The Whaling Museum lecture will focus on Portuguese novelists António Lobo Antunes and João de Melo

NEW BEDFORD — Although Portuguese novelists João de Melo and António Lobo Antunes have received much international critical acclaim, with the latter even being nominated for the Nobel Prize in Literature, many argue their work is actually underrated because it remains relatively obscurity in the English-speaking world.

Described as “difficult writers” by some, their mostly dark novels focus on wars unknown to most English speakers, forced migrations, human suffering and geographies many have not traveled. So why should anyone read their books?

That’s the question author, translator and Fulbright scholar Dr. Elizabeth Lowe will answer in a virtual lecture on Tuesday, May 3 at 7 p.m., as part of the 2022 Portuguese and Lusophone Lecture Series of the New Bedford Whaling Museum.

Portuguese writer António Lobo Antunes

As a close reader and translator of both authors, Dr. Lowe will address the pleasure and pain of translating these masters of contemporary Portuguese and world letters.

“We are thrilled to welcome Elizabeth to the Whaling Museum as we strive to celebrate and raise awareness of these incredible facets of Portuguese culture,” said Amanda McMullen, President and CEO of the New Bedford Whaling Museum in a statement. prepared.

Born in 1942 in Lisbon, António Lobo Antunes is a retired doctor, who has published more than 20 novels, including “Fado Alexandrino” (1983), “As Naus” (1988) and “O Manual dos Inquisidores” (1996) . His works have been translated into over 30 languages.

Portuguese writer João de Melo.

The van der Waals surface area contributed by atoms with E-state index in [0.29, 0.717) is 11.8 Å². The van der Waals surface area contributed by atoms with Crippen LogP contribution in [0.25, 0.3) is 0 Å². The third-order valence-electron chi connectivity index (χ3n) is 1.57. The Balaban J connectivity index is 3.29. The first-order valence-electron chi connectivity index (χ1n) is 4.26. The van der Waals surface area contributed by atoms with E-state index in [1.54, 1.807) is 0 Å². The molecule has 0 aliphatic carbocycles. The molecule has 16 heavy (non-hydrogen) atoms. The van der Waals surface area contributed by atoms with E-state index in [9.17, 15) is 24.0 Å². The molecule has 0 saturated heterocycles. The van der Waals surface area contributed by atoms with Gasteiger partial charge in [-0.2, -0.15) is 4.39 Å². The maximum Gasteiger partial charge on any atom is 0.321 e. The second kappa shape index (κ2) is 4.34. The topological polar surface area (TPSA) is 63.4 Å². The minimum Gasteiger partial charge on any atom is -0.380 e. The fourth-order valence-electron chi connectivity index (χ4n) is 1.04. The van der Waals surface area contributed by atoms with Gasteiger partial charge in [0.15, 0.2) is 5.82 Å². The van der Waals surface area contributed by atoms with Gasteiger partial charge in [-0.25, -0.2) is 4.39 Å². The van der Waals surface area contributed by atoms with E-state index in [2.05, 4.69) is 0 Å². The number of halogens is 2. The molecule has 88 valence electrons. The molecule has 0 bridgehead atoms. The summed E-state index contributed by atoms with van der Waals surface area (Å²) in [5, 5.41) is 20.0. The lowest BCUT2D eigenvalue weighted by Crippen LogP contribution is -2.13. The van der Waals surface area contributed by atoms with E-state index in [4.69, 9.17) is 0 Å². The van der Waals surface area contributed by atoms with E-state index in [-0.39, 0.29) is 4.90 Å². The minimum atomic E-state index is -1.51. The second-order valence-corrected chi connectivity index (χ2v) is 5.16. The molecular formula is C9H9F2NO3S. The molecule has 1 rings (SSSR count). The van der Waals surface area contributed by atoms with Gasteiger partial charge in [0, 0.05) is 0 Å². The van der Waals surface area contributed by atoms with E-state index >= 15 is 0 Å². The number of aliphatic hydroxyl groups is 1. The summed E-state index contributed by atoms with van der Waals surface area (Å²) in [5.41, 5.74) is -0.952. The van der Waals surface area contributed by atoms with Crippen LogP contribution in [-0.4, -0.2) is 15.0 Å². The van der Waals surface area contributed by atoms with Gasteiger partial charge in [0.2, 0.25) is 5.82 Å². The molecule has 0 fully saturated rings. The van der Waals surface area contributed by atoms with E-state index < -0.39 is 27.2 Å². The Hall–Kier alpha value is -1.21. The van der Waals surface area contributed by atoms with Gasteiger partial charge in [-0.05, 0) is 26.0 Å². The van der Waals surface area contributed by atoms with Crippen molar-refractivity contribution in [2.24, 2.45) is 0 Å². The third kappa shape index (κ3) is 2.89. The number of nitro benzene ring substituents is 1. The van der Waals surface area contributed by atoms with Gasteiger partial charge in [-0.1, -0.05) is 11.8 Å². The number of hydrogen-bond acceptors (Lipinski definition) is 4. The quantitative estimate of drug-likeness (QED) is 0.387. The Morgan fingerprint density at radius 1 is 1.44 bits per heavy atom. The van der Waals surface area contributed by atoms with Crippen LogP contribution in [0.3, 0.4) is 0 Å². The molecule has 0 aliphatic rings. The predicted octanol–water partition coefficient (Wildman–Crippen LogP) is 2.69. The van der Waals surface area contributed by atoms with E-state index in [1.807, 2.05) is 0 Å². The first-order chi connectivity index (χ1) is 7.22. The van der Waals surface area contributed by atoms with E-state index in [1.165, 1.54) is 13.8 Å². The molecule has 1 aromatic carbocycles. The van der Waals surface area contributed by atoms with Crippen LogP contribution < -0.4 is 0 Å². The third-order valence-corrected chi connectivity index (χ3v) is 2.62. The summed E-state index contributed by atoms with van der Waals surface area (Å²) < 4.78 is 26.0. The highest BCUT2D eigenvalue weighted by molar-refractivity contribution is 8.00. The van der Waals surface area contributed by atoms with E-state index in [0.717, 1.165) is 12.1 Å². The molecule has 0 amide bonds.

João de Melo, born in the Azores in 1949, has written more than 20 books. Her most famous novel is ‘Happy People in Tears’, an award-winning tale about the diaspora. Using shifting narratives, it tells the story of an impoverished family’s obsessive search for happiness in the Azores, from São Miguel, the Azores, through mainland Portugal, California, New England and the Canada, while offering a vision of Portugal at the time of the Salazar dictatorship and its colonial wars in Africa.

Dr. Lowe, currently in residence at the Hélio and Amélia Pedroso/Luso-American Development Foundation Chair in Portuguese Studies at UMass Dartmouth, has previously published English translations of de Melo’s work and is currently translating three novels by ‘Antunes for an English publication.

“The Center for Portuguese Studies and Culture at the University of Massachusetts Dartmouth has been one of our most dedicated partners over the years and has done an incredible job of amplifying the museum’s work in the Portuguese community” , McMullen said.

Dr. Lowe is Professor of Translation at New York University’s School of Professional Studies and was awarded the National Endowment for the Arts Literary Translation Fellowship for 2020-21 and a Fulbright Prize for conducting literary research in Brazil in 2020.

His lecture will be the second in a series of events in 2022 hosted by the New Bedford Whaling Museum to highlight Portuguese history and culture in New England and around the world.

The World Portuguese and Portuguese Speaking Lecture Series is made possible by the New Bedford Whaling Museum and in part by the Luso-American Foundation and the Department of Portuguese and Brazilian Studies at Brown University.

The conference is free and will be presented in English via Zoom. Pre-registration is required and is available through click here.

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